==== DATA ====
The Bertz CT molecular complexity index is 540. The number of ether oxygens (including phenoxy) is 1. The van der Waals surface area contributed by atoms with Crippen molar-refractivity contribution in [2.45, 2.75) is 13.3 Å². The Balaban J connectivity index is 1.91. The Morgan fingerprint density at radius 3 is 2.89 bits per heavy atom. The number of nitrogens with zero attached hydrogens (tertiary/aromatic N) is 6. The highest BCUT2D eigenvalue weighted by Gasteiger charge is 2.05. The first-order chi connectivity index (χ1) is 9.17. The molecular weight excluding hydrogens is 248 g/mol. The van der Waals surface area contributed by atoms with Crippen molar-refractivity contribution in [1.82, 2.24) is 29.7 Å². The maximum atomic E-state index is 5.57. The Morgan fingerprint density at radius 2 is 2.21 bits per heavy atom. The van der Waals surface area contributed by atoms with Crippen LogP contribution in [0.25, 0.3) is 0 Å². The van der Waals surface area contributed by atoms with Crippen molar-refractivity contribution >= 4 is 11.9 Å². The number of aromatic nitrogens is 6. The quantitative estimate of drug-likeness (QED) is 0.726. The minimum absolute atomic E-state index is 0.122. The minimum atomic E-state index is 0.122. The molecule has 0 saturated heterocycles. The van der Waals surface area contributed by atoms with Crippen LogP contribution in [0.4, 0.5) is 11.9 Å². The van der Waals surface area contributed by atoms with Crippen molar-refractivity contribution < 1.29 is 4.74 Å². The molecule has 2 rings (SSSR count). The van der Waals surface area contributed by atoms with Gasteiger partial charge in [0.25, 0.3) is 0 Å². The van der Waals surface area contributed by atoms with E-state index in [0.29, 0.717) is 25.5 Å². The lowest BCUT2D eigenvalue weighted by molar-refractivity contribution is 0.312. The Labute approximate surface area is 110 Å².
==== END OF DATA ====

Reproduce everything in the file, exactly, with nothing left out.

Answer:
The Bertz CT molecular complexity index is 540. The number of ether oxygens (including phenoxy) is 1. The van der Waals surface area contributed by atoms with Crippen molar-refractivity contribution in [2.45, 2.75) is 13.3 Å². The Balaban J connectivity index is 1.91. The Morgan fingerprint density at radius 3 is 2.89 bits per heavy atom. The number of nitrogens with zero attached hydrogens (tertiary/aromatic N) is 6. The highest BCUT2D eigenvalue weighted by Gasteiger charge is 2.05. The first-order chi connectivity index (χ1) is 9.17. The molecular weight excluding hydrogens is 248 g/mol. The van der Waals surface area contributed by atoms with Crippen molar-refractivity contribution in [1.82, 2.24) is 29.7 Å². The maximum atomic E-state index is 5.57. The Morgan fingerprint density at radius 2 is 2.21 bits per heavy atom. The van der Waals surface area contributed by atoms with Crippen LogP contribution in [0.25, 0.3) is 0 Å². The van der Waals surface area contributed by atoms with Crippen molar-refractivity contribution >= 4 is 11.9 Å². The number of aromatic nitrogens is 6. The quantitative estimate of drug-likeness (QED) is 0.726. The minimum absolute atomic E-state index is 0.122. The minimum atomic E-state index is 0.122. The molecule has 0 saturated heterocycles. The van der Waals surface area contributed by atoms with Crippen LogP contribution in [0.4, 0.5) is 11.9 Å². The van der Waals surface area contributed by atoms with Crippen molar-refractivity contribution < 1.29 is 4.74 Å². The molecule has 2 rings (SSSR count). The van der Waals surface area contributed by atoms with Gasteiger partial charge in [0.25, 0.3) is 0 Å². The van der Waals surface area contributed by atoms with E-state index in [0.29, 0.717) is 25.5 Å². The lowest BCUT2D eigenvalue weighted by molar-refractivity contribution is 0.312. The Labute approximate surface area is 110 Å².